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Experts query reliance on ‘faith’ in title suit

Saturday’s judgment defended the reliance on religious texts, travelogues, official gazettes and oral evidence

By Basant Kumar Mohanty in New Delhi
  • Published 11.11.19, 3:39 AM
  • Updated 11.11.19, 3:39 AM
  • 3 mins read
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Senior priest Mahant Raju Das of Hanuman Garhi Mandir and a local Muslim leader Babloo Khan at Ram Janmabhoomi Nyas in Ayodhya, Sunday, November 10, 2019.

The Supreme Court’s substantial reliance on the “faith and belief” of Ram’s devotees in deciding the Ayodhya title suit is problematic and can lead to more such litigation, several legal experts have told The Telegraph.

In allowing Hindus to build a Ram temple on the disputed plot where the Babri Masjid once stood, the apex court has cited not just archaeological findings but believers’ testimonies in lower courts, religious texts, travelogues and colonial official gazettes. It has concluded that Hindus have down the centuries held the plot to be Ram’s birthplace.

“Like any judgment this judgment too has problems. Can faith be used in deciding property disputes is one big question that in future will create a lot of litigation,” said Faizan Mustafa, vice-chancellor of the Nalsar University of Law in Hyderabad.

“The court asked the Muslims to discharge the heavy burden of proving their claim to the title but it accepted Hindu beliefs without much scrutiny. It rejected the revenue records and gazettes proving the Muslim title.”

Mustafa went on: “They (the five judges) accepted the core Muslim arguments that the mosque was not constructed after demolishing a Ram temple, the idols were illegally placed there in 1949 and that the demolition was a negation of the rule of law.”

He hoped that Saturday’s verdict would end the decades-old dispute that had divided Indians.

Justice Vangala Eshwaraiah, a former chief justice of Andhra Pradesh High Court, questioned the belief that God exists at a particular place or in a particular material object.

“We have to accept the judgment but we should help the people realise that God does not exist in matter. God is beyond matter. It’s our ignorance (that makes us think otherwise),” Eshwaraiah said.

Supreme Court lawyer Mehmood Parcha said that faith and belief could not be the basis for deciding a legal dispute.

“Faith and belief are personal issues. They cannot be a subject matter for a decision on a title suit. It (the Ayodhya verdict) has set a bad precedent,” Parcha said.

Parcha said it was a paradox that the apex court had favoured the side that it had found to have violated the law by demolishing the Babri Masjid in December 1992.

He expressed apprehension about the future of the many other mosques that are located near temples. “Our biggest fear is about the fate of these other thousands of mosques, including the ones in Mathura (near the Krishna temple) and Kashi (near the Kashi Vishwanath temple),” he said.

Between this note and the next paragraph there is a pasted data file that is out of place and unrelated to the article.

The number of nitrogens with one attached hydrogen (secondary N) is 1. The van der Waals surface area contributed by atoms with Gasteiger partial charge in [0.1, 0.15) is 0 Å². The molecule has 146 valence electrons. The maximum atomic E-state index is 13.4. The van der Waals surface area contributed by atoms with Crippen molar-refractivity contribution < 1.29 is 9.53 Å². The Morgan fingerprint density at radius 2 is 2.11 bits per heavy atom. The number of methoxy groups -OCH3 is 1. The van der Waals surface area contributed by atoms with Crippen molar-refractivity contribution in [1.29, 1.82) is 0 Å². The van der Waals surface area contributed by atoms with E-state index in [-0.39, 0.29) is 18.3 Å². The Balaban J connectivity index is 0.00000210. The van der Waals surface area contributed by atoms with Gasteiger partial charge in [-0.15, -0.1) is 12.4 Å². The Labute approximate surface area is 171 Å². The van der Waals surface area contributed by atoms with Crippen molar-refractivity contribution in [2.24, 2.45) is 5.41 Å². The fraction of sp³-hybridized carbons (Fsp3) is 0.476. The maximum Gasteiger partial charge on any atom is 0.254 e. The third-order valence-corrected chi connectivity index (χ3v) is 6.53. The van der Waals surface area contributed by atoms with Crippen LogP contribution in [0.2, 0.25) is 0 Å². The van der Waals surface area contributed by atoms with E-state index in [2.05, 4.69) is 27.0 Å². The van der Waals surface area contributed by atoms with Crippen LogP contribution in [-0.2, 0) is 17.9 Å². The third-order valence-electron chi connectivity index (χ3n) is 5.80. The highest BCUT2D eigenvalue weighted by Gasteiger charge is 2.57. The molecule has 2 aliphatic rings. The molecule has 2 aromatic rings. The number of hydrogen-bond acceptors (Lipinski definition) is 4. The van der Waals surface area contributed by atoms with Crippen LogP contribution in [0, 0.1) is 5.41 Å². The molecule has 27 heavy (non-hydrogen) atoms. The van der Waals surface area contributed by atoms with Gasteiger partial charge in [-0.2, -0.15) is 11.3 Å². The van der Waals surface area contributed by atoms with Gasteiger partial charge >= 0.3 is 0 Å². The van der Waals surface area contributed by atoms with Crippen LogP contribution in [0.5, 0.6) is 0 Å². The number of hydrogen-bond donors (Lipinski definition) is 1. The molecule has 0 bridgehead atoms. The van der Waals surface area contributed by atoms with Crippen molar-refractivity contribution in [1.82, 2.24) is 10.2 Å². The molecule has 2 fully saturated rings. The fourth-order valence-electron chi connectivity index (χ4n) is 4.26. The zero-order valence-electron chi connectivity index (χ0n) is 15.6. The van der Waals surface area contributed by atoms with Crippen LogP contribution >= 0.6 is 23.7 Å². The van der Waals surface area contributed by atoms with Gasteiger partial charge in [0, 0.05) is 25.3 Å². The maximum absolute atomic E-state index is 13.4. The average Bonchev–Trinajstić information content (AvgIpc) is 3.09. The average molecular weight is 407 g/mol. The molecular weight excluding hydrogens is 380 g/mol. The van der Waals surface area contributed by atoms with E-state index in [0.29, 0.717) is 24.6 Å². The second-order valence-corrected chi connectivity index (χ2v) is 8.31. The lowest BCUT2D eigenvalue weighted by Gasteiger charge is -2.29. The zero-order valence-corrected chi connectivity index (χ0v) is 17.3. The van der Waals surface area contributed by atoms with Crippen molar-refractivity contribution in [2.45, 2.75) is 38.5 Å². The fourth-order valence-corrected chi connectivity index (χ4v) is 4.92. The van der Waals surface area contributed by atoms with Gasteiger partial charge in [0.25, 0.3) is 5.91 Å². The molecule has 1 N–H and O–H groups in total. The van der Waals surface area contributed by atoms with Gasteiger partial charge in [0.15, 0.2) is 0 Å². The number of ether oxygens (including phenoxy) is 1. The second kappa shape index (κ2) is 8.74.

Parliament had passed a law in 1991 to protect the religious character of places of worship as they obtained on August 15, 1947. But Parcha doubted whether this law would be honoured.

Saturday’s judgment defended the reliance on religious texts, travelogues, official gazettes and oral evidence.

It referred to oral court submissions by several people, among them Mahant Paramhans Ramchandra Das, one of the accused in the Babri demolition case who died in 2003.

Cross-examined in court, Das had said: “The place which I describe as ‘garbh griha’ (sanctum sanctorum) is according to my belief and according to the belief of all Hindus the birthplace of Ramchandraji.”

Saturday’s judgment said the testimonies of both Hindu and Muslim witnesses indicated that Hindu pilgrims visited the disputed plot on major religious occasions.

It referred to the Valmiki Ramayan and the Ramcharitmanas, which say that Ram was born in Ayodhya.

It also cited colonial government gazettes that referred to the Hindu belief that the Babri Masjid was built on Ram’s “janmasthan” (birthplace), and similar claims in 18th and 19th-century travelogues by the Jesuit missionary Joseph Tiefenthaler and Anglo-Irish writer Robert Montgomery Martin.

The judgment referred to the Hindu text Brihad-Dharmottara Purana, which describes Ayodhya as one of Hinduism’s seven holiest cities.

It also cited the Archaeological Survey of India’s finding of the ruins of an “underlying… temple architecture” while accepting that the ASI had not said whether it was demolished to build the mosque.

“It is thus concluded… that faith and belief of Hindus since prior to construction of mosque and subsequent thereto has always been that Janmasthan of Lord Ram is the place where Babri Mosque has been constructed, which faith and belief is proved by documentary and oral evidence discussed above,” the judgment said.